Workers being replaced by technology has been ongoing since the beginnings of the Industrial Revolution… nothing new there.

But in the case of newspapers and other print media being displaced by online editions, I don’t think it is matter of employers replacing workers because of more efficient machines. What is happening currently is consumer-driven, with increasing public disinterest in print media. I don’t doubt that newspapers and magazines would have preferred to stick to their old and profitable market strategy. It just isn’t working anymore because their customers are going elsewhere.

It think the situation is more similar to the bankruptcy of chain stores which rent movies or sell books. The market is providing other alternatives which customers prefer. So newspapers are now scrambling to gain some of that online revenue so they can stay afloat.

I strongly recommend Netflixing the NYT docu “Page One,” which was inexplicably left off the list of Oscar nominees this year, as it may clear up misconceptions about those quote, unquote “rascals”: *“Unprecedented access to the New York Times newsroom yields a complex view of the transformation of a media landscape fraught with both peril and opportunity.” * I think it makes a great book-end to “Citizen Kane” (which was ostensibly a movie about the newspapers, also.)

You know who should pay?

George Soros.


Warren Buffett.

Warren Buffett just did pay (well, not for the NYT, but another newspaper.) Here’s the proof.

I understand where you’re coming from, Didymus! The internet does seem to train us to think that we should be able to access all of its limitless contents at no cost to us.

I am both surprised and not surprised. I know that there is obviously a cost involved in what they do so they need to be able to make money to continue doing it. But I am somewhat surprised that this would be the best means to go about doing it. There are other ways to make money on the internet besides directly charging your site visitors. It seems to me that charging a subscription is just going to encourage even more people to get their news from blogs instead.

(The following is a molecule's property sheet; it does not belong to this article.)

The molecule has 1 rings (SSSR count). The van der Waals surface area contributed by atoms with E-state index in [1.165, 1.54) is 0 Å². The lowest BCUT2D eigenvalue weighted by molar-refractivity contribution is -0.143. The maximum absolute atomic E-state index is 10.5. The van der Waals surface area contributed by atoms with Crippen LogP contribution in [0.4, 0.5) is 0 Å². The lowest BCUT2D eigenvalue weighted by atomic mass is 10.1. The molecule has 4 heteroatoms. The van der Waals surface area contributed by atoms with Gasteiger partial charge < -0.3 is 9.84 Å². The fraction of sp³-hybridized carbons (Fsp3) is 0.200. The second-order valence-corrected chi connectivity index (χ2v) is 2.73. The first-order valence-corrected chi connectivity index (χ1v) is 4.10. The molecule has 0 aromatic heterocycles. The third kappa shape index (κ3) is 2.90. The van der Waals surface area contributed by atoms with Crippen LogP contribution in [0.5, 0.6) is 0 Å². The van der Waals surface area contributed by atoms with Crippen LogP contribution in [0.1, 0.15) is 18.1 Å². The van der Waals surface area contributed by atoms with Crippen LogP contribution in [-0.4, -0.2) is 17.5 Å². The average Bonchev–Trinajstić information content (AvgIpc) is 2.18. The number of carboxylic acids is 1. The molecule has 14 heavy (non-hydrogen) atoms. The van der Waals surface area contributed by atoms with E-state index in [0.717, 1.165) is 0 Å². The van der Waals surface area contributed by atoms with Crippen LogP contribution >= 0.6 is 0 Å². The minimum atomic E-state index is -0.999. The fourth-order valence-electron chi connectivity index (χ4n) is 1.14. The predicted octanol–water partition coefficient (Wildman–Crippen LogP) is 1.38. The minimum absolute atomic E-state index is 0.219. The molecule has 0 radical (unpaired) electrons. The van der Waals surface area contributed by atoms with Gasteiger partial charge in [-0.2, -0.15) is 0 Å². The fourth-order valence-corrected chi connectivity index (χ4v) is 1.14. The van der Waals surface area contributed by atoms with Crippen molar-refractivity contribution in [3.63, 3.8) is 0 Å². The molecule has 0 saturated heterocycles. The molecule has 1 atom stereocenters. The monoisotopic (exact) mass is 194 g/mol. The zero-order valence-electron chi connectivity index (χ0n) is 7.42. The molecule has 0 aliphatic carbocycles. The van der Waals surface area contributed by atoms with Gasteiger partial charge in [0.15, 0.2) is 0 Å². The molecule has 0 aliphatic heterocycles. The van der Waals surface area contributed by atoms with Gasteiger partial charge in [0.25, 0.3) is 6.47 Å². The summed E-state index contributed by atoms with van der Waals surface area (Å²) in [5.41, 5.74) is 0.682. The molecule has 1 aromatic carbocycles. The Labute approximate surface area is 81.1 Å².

I’m sure they have people working there that know a lot more about these sorts of things than I do, though, and they probably considered many different options. :shrug:

That might be the initial impulse of many persons. However blogs, like Wikipedia, are only as reliable as their sources. To the extent that the blog cannot cite an accessible news source, the credibility is diminished.

I think you are right there is a real possibility of an online subscription causing loss of online audience, as well as physical subscriptions. That is why newspapers have been very gingerly approaching this solution. But you can bet that every major newspaper which currently doesn’t charge for online access will be monitoring the outcome of those which do make the changeover.

The success of The Times (of London), the New York Times and the Wall Street Journal have encouraged second tier newspapers to follow suit. Whether less prestigious newspapers can make the pay model work, I think, remains to be seen.

People need to eat. Stuff on the internet does not just appear automagically - someone has to produce it and put it out there. Those people - real live human beings - have families to raise, bills to pay, and mouths to feed.

Nothing in life is free - I’m shocked that people actually think that some things are or should be.